Kandi. The charmingly juvenile fashion staple of American rave culture. You probably don’t want to eat it, but by softly clinging to your wrist it nourishes the soul all the same, providing sustenance for individuality. Kandi is a modest décor for the body, composed of vibrant neon beads often framing a string of letters that convey a unique message. It is rugged enough to withstand inescapable accumulations of sweat and dirt that weather the bodies of concert goers, and powerful enough to create timeless bonds between the most unlikely of people. While their playfully bright tones are a nice little garnish to any concert getup, these bracelets provide a subtle yet constant reminder of the importance and splendor of PLUR life – which is why, my friend, you should always take kandi from strangers.
Taking kandi from strangers will not land you in the dark cavernous trunk of a car or propel you full-throttle into a drug-induced psychosis. It will definitely alter a crummy mood though, because who doesn’t like an unexpected gift? You should always take kandi from strangers because then, you will no longer be strangers. Conversation will inevitably spark. Connections are bound to form. Priceless memories will surely be fashioned. So don’t listen to your parents’ antiquated advice. Take kandi from strangers.
Although I personally cannot attest to being a full-blown kandi kid, blanketed in sheets of pony beads with rainbow colored cuffs up to my armpits, I do maintain a small collection of these bracelets that never remains static. My assortment fluctuates with my attendance at live events, the inventory rising and falling as I interchange them with fellow audience members. Some of my pieces are funny (I have one that says ‘sugartitz’ – imagine the response that will get when I gift it…), and some of them unlock vivid, specific recollections of festival bliss. Every piece carries with it a distinct history, the collective assortment them forming a visual diary of my musical journey within the scene.
Even though trading kandi is never my primary focus at a show, I genuinely enjoy this unique interaction because it is one more way to feel closer to the audience I am a part of. It also serves as a fantastic means of channeling my hyper social tendencies in large crowds of random people, as an instant ice-breaker that is neither repulsive nor creepy. Through these simple and small acts of generosity, I have made connections—both fleeting and perpetual—with a ridiculous amount of people who I probably would not have approached otherwise. Through the plastic simplicity of kandi, countless memories and friendships of shows past are creatively preserved.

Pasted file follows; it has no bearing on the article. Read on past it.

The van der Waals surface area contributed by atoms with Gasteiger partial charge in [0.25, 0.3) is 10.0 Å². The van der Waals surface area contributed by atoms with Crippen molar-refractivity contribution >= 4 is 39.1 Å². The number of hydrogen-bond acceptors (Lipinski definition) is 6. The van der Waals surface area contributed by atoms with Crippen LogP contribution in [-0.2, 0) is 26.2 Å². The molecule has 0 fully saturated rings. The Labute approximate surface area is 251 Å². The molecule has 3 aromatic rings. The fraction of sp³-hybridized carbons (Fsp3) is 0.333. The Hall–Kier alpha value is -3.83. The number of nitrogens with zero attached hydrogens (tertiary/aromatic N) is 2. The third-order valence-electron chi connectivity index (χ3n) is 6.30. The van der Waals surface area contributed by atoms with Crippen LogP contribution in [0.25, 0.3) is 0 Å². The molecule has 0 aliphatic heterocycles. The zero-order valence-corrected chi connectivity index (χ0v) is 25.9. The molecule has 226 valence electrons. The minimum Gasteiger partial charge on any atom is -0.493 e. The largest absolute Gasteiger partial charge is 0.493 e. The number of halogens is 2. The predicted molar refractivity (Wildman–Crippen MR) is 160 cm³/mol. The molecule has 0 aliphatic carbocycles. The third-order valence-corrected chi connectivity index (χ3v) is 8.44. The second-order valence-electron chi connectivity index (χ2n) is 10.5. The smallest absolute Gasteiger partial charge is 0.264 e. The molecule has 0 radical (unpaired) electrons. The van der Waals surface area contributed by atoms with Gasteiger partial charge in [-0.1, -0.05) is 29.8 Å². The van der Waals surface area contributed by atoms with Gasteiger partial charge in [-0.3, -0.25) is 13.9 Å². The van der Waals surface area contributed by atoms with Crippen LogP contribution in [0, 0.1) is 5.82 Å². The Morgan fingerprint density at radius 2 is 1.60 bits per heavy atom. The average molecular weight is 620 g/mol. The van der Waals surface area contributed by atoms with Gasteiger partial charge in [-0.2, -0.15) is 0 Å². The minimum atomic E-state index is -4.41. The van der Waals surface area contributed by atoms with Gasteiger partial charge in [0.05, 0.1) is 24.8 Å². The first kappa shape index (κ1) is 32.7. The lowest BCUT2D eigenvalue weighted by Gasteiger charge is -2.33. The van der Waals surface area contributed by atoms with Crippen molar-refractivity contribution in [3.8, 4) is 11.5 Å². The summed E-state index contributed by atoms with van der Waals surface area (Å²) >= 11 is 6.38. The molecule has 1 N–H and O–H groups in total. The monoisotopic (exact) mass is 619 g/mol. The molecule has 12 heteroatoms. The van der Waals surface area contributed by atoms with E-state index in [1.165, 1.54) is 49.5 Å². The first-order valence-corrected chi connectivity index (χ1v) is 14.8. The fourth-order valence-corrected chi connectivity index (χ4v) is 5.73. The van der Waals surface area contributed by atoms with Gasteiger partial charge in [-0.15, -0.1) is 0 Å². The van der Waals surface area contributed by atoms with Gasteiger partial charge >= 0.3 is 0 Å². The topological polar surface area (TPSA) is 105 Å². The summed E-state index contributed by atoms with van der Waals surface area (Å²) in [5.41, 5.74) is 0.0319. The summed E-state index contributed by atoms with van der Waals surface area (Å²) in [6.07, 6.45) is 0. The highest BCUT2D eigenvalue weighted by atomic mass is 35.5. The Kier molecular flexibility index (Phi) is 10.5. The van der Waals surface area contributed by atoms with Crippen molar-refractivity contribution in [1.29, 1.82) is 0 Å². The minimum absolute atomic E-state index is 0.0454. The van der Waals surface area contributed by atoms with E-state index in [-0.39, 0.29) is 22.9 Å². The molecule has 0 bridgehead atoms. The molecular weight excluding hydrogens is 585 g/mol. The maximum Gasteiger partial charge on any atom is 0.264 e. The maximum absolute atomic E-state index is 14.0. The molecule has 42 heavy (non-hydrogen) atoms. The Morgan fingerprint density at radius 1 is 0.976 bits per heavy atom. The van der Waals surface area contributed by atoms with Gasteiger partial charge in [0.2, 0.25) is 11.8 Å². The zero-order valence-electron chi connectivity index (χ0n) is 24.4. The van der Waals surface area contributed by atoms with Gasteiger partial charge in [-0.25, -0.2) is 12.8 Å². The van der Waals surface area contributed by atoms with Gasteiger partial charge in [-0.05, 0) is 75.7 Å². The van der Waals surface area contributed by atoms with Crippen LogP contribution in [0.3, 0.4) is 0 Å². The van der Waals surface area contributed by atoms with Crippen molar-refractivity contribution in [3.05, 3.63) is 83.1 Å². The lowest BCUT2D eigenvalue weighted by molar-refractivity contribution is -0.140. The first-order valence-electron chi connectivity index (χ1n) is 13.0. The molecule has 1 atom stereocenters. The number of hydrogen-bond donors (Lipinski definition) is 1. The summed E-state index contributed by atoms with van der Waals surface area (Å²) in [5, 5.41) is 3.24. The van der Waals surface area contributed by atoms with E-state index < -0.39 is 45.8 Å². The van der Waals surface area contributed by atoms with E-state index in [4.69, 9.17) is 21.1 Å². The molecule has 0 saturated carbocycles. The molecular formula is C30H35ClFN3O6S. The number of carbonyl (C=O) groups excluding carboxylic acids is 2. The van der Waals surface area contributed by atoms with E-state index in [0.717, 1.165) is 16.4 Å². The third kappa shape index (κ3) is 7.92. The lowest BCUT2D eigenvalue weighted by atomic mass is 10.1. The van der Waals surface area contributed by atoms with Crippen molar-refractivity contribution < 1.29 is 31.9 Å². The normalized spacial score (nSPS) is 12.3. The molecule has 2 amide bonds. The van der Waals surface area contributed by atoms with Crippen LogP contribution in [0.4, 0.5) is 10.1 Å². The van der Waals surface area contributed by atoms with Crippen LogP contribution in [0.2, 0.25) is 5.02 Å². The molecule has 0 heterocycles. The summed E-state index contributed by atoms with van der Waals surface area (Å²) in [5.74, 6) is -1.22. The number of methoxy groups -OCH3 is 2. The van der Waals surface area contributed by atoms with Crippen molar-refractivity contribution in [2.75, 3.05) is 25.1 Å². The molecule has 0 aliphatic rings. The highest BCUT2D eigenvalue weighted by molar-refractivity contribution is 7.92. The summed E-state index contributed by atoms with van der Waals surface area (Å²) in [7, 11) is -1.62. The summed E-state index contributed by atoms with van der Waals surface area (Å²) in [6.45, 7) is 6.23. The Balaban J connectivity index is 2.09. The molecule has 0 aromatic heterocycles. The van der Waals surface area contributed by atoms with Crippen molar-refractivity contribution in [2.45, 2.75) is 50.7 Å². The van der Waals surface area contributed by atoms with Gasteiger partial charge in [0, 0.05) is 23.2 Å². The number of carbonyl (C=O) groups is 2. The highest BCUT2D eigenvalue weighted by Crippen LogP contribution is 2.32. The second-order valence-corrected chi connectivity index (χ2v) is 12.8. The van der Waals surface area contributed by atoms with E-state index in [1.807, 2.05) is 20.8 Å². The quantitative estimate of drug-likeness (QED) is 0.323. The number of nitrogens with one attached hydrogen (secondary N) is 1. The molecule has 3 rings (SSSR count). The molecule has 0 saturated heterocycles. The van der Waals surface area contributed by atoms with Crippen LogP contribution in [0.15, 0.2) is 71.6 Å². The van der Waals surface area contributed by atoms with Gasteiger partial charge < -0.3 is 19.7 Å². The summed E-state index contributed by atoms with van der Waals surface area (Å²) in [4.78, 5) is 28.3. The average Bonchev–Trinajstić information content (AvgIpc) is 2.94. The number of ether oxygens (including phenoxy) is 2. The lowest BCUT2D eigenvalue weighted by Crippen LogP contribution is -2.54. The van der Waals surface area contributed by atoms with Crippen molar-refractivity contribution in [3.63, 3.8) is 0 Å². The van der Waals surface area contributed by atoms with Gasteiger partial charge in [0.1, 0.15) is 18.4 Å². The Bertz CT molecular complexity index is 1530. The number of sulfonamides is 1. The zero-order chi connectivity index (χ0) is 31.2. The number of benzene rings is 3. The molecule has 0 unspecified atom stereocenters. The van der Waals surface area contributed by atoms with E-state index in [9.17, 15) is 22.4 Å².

Kandi can be made using any and all kinds of beads that the heart desires, with avenues of its creation rendered limitless by imagination. It is very reflective of how people of all colors, creeds, and walks of life come together for a show, constructing a space of acceptance where the quality of the experience is limited solely by imagination. Exchanging kandi then, embodies a particular ethos emphasizing interconnectedness, which is so important to a thriving and positive rave community.
So, celebrate the diversity that is so evident at any dance show you could ever attend. Foster new relationships and learn about the stories of others. Appreciate the endless creative avenues that led to the conception of a simple, personalized, eccentric piece of jewelry. Pay homage to the values of PLUR that breathe life into this scene, and take kandi from strangers.
Article written by Anita Obasi